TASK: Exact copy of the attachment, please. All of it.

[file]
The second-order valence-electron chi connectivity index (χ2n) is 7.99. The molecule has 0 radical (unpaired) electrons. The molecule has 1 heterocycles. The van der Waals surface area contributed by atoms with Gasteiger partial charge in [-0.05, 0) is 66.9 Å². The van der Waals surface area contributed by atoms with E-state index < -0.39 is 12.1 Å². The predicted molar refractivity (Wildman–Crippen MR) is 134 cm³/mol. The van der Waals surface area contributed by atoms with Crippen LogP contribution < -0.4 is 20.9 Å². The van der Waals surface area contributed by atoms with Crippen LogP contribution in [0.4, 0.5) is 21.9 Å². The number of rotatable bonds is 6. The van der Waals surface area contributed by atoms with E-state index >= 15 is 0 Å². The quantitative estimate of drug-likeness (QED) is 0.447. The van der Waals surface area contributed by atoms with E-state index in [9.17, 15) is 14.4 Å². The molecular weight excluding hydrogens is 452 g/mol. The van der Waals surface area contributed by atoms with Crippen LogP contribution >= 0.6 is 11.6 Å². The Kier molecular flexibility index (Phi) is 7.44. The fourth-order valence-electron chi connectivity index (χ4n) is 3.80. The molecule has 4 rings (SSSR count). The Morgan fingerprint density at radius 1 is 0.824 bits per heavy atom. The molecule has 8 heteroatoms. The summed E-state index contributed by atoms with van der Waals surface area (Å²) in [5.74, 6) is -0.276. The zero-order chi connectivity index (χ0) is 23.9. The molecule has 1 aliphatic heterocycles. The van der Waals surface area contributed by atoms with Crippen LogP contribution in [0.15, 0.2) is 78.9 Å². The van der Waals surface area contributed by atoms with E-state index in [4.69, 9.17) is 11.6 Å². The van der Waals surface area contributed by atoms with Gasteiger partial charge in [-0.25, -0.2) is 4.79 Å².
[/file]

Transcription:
The second-order valence-electron chi connectivity index (χ2n) is 7.99. The molecule has 0 radical (unpaired) electrons. The molecule has 1 heterocycles. The van der Waals surface area contributed by atoms with Gasteiger partial charge in [-0.05, 0) is 66.9 Å². The van der Waals surface area contributed by atoms with E-state index < -0.39 is 12.1 Å². The predicted molar refractivity (Wildman–Crippen MR) is 134 cm³/mol. The van der Waals surface area contributed by atoms with Crippen LogP contribution < -0.4 is 20.9 Å². The van der Waals surface area contributed by atoms with Crippen LogP contribution in [0.4, 0.5) is 21.9 Å². The number of rotatable bonds is 6. The van der Waals surface area contributed by atoms with E-state index >= 15 is 0 Å². The quantitative estimate of drug-likeness (QED) is 0.447. The van der Waals surface area contributed by atoms with E-state index in [9.17, 15) is 14.4 Å². The molecular weight excluding hydrogens is 452 g/mol. The van der Waals surface area contributed by atoms with Crippen LogP contribution >= 0.6 is 11.6 Å². The Kier molecular flexibility index (Phi) is 7.44. The fourth-order valence-electron chi connectivity index (χ4n) is 3.80. The molecule has 4 rings (SSSR count). The Morgan fingerprint density at radius 1 is 0.824 bits per heavy atom. The molecule has 8 heteroatoms. The summed E-state index contributed by atoms with van der Waals surface area (Å²) in [5.74, 6) is -0.276. The zero-order chi connectivity index (χ0) is 23.9. The molecule has 1 aliphatic heterocycles. The van der Waals surface area contributed by atoms with Crippen LogP contribution in [0.15, 0.2) is 78.9 Å². The van der Waals surface area contributed by atoms with E-state index in [4.69, 9.17) is 11.6 Å². The van der Waals surface area contributed by atoms with Gasteiger partial charge in [-0.25, -0.2) is 4.79 Å².